DENVER – La Plata County Clerk Tiffany Lee Parker opened her mailbox Saturday to find a political attack ad with her own picture on it.
The flier’s return address is Secretary of State Scott Gessler’s former law firm. Parker is advocating for an elections-overhaul bill against Gessler’s wishes.
The mailer digitally altered a picture to remove black people from a photo of voters standing in line, but the company that designed it said it was trying to make a point about voter fraud, not race.
Gessler and Parker are Republicans. But Parker, like most county clerks of both parties, supports a bill to send mail ballots to all voters and close neighborhood polling places in favor of a few centralized voting locations. The bill, House Bill 1303, also allows voters to register on Election Day – an idea loathed by many Republicans, who say it can lead to voter fraud.
Fliers that landed in mailboxes last weekend target Parker and Mesa County Clerk Sheila Reiner. The fliers came from a group called Citizens for Free and Fair Elections, with a return address that matches Gessler’s former law firm.
Rich Coolidge, Gessler’s spokesman, said Gessler had nothing to do with the flier.
“He left the Hackstaff Law Group about 2½ years ago, and to insinuate otherwise is completely unfair and reckless,” Coolidge said.
The flier tries to link Parker to controversial gun bills the Legislature passed this year.
“First, Colorado Democrats helped Barack Obama grab your guns. Now, they are trying to steal your vote. And La Plata County Clerk Tiffany Parker has signed on to their agenda to undermine our elections and allow rampant voter fraud,” the flier says.
The piece went to active Republican voters in La Plata County, according to a spokesman for the group that sent it.
Parker was not involved with the gun bills. The only bill in the Legislature that contemplates gun confiscation is one that requires people who have a restraining order for domestic violence to surrender their guns.
Parker first saw the flier Saturday, when she got her mail.
“I’m a little shocked, actually,” she said.
The flier asks people to call Parker’s office and complain about the bill.
“I have not received one phone call” from the flier, Parker said. “I’ve just gotten really positive feedback.”
Parker plans to testify for the bill again this Wednesday at a Senate hearing.
Citizens for Free and Fair Elections was incorporated as a nonprofit in 2009 by Hackstaff Gessler LLC. Gessler left the firm when he was elected secretary of state, and the firm is now known as Hackstaff Law Group.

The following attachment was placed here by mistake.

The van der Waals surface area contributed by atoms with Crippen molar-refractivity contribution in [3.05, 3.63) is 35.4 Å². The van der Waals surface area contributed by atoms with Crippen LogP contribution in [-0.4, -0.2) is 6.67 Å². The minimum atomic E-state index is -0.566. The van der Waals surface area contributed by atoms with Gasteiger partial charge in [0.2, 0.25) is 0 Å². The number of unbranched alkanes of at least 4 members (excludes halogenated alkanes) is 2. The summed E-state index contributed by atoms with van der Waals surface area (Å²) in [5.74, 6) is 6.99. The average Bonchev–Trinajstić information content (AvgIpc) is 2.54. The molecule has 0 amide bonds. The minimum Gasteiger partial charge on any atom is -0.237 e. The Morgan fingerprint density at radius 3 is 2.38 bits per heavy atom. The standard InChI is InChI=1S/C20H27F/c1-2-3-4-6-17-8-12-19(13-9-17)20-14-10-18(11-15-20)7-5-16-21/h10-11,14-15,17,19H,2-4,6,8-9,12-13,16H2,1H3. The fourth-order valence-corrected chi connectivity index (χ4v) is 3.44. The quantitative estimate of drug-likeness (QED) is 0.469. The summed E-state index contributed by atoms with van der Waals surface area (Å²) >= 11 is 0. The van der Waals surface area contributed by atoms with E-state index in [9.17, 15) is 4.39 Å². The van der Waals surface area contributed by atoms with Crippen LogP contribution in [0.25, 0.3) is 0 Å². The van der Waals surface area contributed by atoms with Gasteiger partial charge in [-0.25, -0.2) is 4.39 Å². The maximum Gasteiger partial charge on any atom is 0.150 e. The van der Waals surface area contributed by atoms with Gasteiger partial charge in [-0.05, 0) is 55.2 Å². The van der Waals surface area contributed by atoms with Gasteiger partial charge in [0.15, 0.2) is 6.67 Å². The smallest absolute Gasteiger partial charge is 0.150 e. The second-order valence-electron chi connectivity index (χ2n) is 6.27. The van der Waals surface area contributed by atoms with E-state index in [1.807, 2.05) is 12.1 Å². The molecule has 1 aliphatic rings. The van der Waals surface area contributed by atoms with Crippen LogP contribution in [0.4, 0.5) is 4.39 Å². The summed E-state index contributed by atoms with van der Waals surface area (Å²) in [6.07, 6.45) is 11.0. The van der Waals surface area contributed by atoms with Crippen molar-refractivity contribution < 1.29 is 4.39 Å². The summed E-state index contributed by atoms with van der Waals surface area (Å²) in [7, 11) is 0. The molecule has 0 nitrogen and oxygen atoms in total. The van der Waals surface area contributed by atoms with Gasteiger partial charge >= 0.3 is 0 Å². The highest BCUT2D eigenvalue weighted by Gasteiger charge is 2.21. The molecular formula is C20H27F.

Gessler’s financial disclosures show that he receives income from Hackstaff, but that is from a buyout agreement and not ongoing work, Coolidge said.
As a nonprofit, Citizens for Free and Fair Elections does not have to reveal its donors. Its 2010 and 2011 tax forms list Bill Ray, a Republican political consultant, as the executive director.
Ray said Gessler had no part in putting together the flier.
“Absolutely not. No involvement with him or anyone in the secretary of state’s office,” Ray said.
The group has a broad base of contributors, but it does not plan to reveal its donors, Ray said.
The group’s website is defunct, but the Internet Archive shows that in 2011, its website argued against a potential ballot question to make it harder to amend the state constitution.
Earlier this year, Citizens for Free and Fair Elections sent out fliers against Colorado Springs City Councilman Tim Leigh, according to The Colorado Springs Business Journal.
A commenter on the liberal blog ColoradoPols.com traced a photo used in the anti-Parker flier to a Getty Images picture of Virginia voters waiting in line during last year’s presidential election. The same person noticed that the faces of two black people were removed in the flier. In one case, a black woman’s face was replaced by duplicating the face of a white woman standing next to her.
Ray said the firm that printed and designed the flier, Wizbang Solutions, altered the photo without knowledge or permission of anyone at Citizens for Free and Fair Elections.
“We neither approved nor asked for any Photoshopping to be done to the photo,” Ray said.
A Wizbang employee named “Mike,” who would not give his last name, read a statement from the company to the Herald:
“Wizbang Solutions, in an effort to underscore the theme of voter fraud, edited a stock photo. Our actions were merely to provide a visual context of the same person waiting in line to vote. Any assertions that the editing was for any other purpose is political folly and takes away from the subtle undertone intended by our artist.”
The digital alterations brought condemnation from regional leaders of the National Association for the Advancement of Colored People.
“Whoever did this should be ashamed. What message does this send to people of color in Colorado – and all of us – about our elections system?” said NAACP State Conference President Rosemary Harris Lytle and two other officials in a news release.
Wizbang’s website lists a number of commercial clients, but it also does frequent work for Colorado Republican candidates and committees.